Fidget spinners seem to be everywhere — at the supermarket, online, at the gas station and, of course, attached to the hands of a number of youths right here in Arkansas City.
The general populace seems entranced by the colorful, spinning metallic objects.
Companies who manufacture fidget spinners claim they are supposed to help with ADHD, anxiety, autism and more. But there is no scientific evidence that they are effective as a treatment.
For some, having something for their hands to do while they are thinking or working on a problem can be beneficial.
However, it raises a question: Do fidget spinners have a place in the classroom, and is it possible that while they might be helpful to some, they simply are a distracting toy to others?
Ark City Daily Bytes reached out to several schoolteachers during the past week to find out how they feel about the popular items.
Keep in mind that these are only opinions of some individuals, and other teachers might feel differently.
With school starting soon, it may be necessary to check with your child’s teacher to see if they can have fidget spinners in the classroom.
Ann Headrick, an academic coach at Arkansas City Middle School, is open to the use of fidget spinners.
“I believe the spinners can be a good thing for some students who struggle staying focused,” she said. “The intention of the spinner is good, but many students have found just as much focus by tapping their finger against their pant leg. Many students who will have spinners may not necessarily need them.”
“However, teachers will have to very clear about their classroom expectations regarding spinners when school begins,” Headrick added, “just like they have to do with cell phones. … Classroom expectations will be key.”
Kali Vickery, an elementary school teacher in the Arkansas City Public School District, shared a opinion similar to Headrick’s.
“Honestly, they can be either (an effective treatment or a distraction), and that really depends on the student’s ability to use them for what they were created for — keeping fidgeting hands busy, to help you concentrate in the classroom,” she said.
“I think that the teacher themselves has to step up and make rules regarding the use of fidget spinners in their classroom. Even more, they need to enforce the rules consistently.”
An elementary art teacher for the district feels differently, citing the fidget spinners as toys.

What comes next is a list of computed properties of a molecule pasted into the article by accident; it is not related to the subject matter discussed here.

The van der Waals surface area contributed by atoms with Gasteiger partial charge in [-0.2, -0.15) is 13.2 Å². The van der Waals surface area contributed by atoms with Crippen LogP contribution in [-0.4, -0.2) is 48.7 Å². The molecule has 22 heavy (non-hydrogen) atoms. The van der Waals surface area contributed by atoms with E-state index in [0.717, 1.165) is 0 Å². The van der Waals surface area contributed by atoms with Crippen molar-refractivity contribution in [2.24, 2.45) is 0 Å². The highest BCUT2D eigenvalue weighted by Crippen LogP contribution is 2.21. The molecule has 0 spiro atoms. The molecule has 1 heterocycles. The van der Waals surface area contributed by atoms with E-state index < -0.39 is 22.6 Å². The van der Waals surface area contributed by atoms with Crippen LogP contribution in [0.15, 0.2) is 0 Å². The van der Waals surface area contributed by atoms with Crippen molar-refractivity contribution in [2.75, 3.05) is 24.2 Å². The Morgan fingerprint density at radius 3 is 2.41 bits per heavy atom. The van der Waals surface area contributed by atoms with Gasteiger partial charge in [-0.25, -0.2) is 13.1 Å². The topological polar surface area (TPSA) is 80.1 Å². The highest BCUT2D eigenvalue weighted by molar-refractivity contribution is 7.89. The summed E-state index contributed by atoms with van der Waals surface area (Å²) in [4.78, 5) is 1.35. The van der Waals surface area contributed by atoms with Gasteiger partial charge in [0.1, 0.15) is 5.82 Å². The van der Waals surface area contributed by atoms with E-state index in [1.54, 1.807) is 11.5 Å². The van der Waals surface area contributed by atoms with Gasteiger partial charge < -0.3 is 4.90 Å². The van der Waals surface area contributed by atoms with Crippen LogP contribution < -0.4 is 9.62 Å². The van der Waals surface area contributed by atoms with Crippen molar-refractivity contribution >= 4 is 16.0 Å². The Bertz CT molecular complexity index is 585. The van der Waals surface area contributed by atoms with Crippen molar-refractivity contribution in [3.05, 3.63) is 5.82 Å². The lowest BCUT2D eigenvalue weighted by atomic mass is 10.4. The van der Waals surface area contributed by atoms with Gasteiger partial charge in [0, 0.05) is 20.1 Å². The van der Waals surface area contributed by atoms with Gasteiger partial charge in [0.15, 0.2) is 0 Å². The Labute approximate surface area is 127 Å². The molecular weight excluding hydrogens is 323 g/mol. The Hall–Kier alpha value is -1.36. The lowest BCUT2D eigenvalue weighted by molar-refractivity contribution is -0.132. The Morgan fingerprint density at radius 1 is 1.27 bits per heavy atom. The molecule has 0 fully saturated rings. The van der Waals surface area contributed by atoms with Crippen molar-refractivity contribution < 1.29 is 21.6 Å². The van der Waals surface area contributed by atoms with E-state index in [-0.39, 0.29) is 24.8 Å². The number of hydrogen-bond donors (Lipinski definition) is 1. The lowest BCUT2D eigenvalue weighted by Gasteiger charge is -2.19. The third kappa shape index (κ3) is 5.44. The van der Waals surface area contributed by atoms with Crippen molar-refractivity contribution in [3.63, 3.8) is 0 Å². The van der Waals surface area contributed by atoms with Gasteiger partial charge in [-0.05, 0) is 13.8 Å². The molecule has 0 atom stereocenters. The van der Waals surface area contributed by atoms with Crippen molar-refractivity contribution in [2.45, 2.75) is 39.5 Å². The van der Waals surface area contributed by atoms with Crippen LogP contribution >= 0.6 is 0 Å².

“I am sure these were originally designed for a good purpose — to help those few children with difficulty focusing without constantly fidgeting,” said Amy Lawson, who teaches at C-4, Jefferson and Roosevelt. “The idea sounds good — in theory.”
Her contention is that while fidget spinners are marketed as a device that can help all students to concentrate, they have become a distraction in the classroom.
“I know that some enterprising teachers have put them to use in their classroom instruction, but as an art teacher with limited time to see my students, ‘fidget spinners’ are definitely not welcome in my classroom,” she said.
“My art students need to be paying attention to instruction, and then they need to be using their hands to produce artwork, not to flip and spin a handheld gyroscope.”
David Klish, a teacher for the Derby Public School District, shared his opinion, as well.
“Fidget spinners are a fad,” said the middle school teacher. “Generally, they do not bother me — I ignore them.”
“However, nine times out of 10, they are a distraction in the classroom. There is no data, (that) I am aware of, which supports the idea that fidget spinners help children focus.”
The age range Klish teaches ranges from 12 to 14 years old.
“At this age, students collect fidget spinners, take them apart and trade the components,” he said. “Students use them to do tricks and try to impress their friends.”
However, Klish conceded that the objects could be used for the purpose for which they are marketed. But he maintains his opinion on their appearance in a classroom.
“Possibly fidget spinners would help older, more mature students focus,” he said. “Bottom line is fidget spinners are a toy, nothing else, and don’t belong in the classroom.”
Fidget spinners policy?
USD 470 does not currently have a policy specifically addressing fidget spinners.
But Alisha Call, the school district’s public relations director, said they could fall under an existing policy.
“(They) could potentially fall under an ‘inappropriate use of materials brought to school’ discipline policy,” she said.
This policy states that “inappropriate items and/or materials that affect the learning environment of the classroom should not be brought to school.”
Depending on the classroom rules of specific teachers, fidget spinners easily could fall under this policy, which does have consequences, including possible confiscation of the item or material.
The policy also states that “the school will assume no responsibility for items that are damaged or stolen at school.”
As always, parents should check with their student’s individual teachers to understand their specific classroom rules.